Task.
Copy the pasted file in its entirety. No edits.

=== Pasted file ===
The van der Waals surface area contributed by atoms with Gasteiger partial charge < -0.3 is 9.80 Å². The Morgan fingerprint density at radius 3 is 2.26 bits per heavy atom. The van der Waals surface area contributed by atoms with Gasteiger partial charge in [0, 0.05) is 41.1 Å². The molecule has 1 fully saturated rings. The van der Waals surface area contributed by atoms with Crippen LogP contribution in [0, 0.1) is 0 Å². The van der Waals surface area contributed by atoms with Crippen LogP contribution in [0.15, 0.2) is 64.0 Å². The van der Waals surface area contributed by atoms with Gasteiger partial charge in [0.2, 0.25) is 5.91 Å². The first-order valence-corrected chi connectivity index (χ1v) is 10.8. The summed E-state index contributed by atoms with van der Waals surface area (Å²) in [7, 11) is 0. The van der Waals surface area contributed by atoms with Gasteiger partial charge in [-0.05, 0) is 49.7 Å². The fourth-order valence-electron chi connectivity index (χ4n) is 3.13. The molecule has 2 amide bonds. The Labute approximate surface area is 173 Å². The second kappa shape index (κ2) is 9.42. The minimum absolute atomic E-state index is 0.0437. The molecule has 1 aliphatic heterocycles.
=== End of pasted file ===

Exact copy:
The van der Waals surface area contributed by atoms with Gasteiger partial charge < -0.3 is 9.80 Å². The Morgan fingerprint density at radius 3 is 2.26 bits per heavy atom. The van der Waals surface area contributed by atoms with Gasteiger partial charge in [0, 0.05) is 41.1 Å². The molecule has 1 fully saturated rings. The van der Waals surface area contributed by atoms with Crippen LogP contribution in [0, 0.1) is 0 Å². The van der Waals surface area contributed by atoms with Crippen LogP contribution in [0.15, 0.2) is 64.0 Å². The van der Waals surface area contributed by atoms with Gasteiger partial charge in [0.2, 0.25) is 5.91 Å². The first-order valence-corrected chi connectivity index (χ1v) is 10.8. The summed E-state index contributed by atoms with van der Waals surface area (Å²) in [7, 11) is 0. The van der Waals surface area contributed by atoms with Gasteiger partial charge in [-0.05, 0) is 49.7 Å². The fourth-order valence-electron chi connectivity index (χ4n) is 3.13. The molecule has 2 amide bonds. The Labute approximate surface area is 173 Å². The second kappa shape index (κ2) is 9.42. The minimum absolute atomic E-state index is 0.0437. The molecule has 1 aliphatic heterocycles.